The construction industry has this stereo-typical image of the macho male and in spite of the huge influx of women workers that perception has changed little in recent years. And because men are more likely to bottle up feelings of anxiety and depression there is no doubt that we are seeing an increase in mental health issues on building sites writes Michael Younge. Just in case anyone is in any doubt, just look at the statistics. There were more than 13,000 suicides of construction workers in the UK between 2011 and 2015 according to the Office of National Statistics. This represented some 13% of the total workforce suicides in Britain – and to get this figure into perspective, construction workers as a whole only account for 7% of the working population. As a result, we are now seeing the industry looking at techniques such as Mindfulness and positive thinking as a way of reducing the suicide figures and enhancing the lives of construction workers. This might seem like new age hippy speak but there is plenty of evidence to suggest that mindfulness promotes wellbeing and most importantly better health and safety – a vital part of the construction industry. So what is Mindfulness? There have been many definitions but I prefer to call it – thinking in the NOW - by being aware at all times of our own feelings and surroundings, by allowing your thoughts to focus on the immediate situation.  When practiced properly, it allows the person to forget about the past and to avoid future outcomes. This is a very simple explanation and readers who want to know more should visit my website – for once you have mastered the art of Mindfulness and positive thinking you can change your life, as this practice has been proven to reduce depression, anxiety and stress. There is very little that’s new about the subject - it has been practiced by Buddhist Monks for centuries - but there is now strong anecdotal evidence that building companies are looking to introduce such techniques as a way of reducing stress and promoting harmony within the workplace. A more focussed workforce will make better decisions, be more positive about outcomes and objectives and most importantly, because they will become more aware of their feelings and surroundings – health and safety will also improve. The biggest challenge for employers is to take the workforce with them. Unless individuals are prepared to buy into the concept of Mindfulness then it is clearly not going to work and there is no magic button that can be pressed that will transform an individual overnight – it takes commitment and practice and for many, it might be a step too far. However, for those prepared to try, there can be enormous benefits. By nature our minds wander but Mindfulness promotes a feeling of success allowing individuals to be more vigilant and stay focussed on the job in hand for longer. More importantly, the majority become more positive and this will change their attitude to work and life in general. Banning those negative thoughts is the first step to better mental health and wellbeing and hopefully, in time, it will lead to a reduction in those appalling suicide figures. Michael Younge is an established blogger specialising in positivity and the benefits it offers to all of us. To read more visit: www.powerfulpositivethinking.org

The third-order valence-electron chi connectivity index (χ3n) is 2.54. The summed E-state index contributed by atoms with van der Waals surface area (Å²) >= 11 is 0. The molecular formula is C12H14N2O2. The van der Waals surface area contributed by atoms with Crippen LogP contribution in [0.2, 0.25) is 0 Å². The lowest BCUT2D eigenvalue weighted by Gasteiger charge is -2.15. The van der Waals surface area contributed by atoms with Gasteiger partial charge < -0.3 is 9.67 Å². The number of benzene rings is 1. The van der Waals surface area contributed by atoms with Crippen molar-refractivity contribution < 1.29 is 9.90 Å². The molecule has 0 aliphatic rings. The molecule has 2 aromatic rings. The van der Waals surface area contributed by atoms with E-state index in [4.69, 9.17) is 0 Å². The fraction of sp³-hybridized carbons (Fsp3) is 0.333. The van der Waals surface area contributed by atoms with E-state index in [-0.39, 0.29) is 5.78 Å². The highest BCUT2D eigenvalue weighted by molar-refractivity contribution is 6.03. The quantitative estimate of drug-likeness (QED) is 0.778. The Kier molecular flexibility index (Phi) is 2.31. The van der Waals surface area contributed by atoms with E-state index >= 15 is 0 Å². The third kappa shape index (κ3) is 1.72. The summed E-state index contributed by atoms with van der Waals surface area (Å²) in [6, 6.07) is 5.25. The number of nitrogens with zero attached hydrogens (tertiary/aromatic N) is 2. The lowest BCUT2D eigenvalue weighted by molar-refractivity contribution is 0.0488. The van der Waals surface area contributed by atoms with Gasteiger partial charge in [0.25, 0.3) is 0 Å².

478 Posted by Talk. Build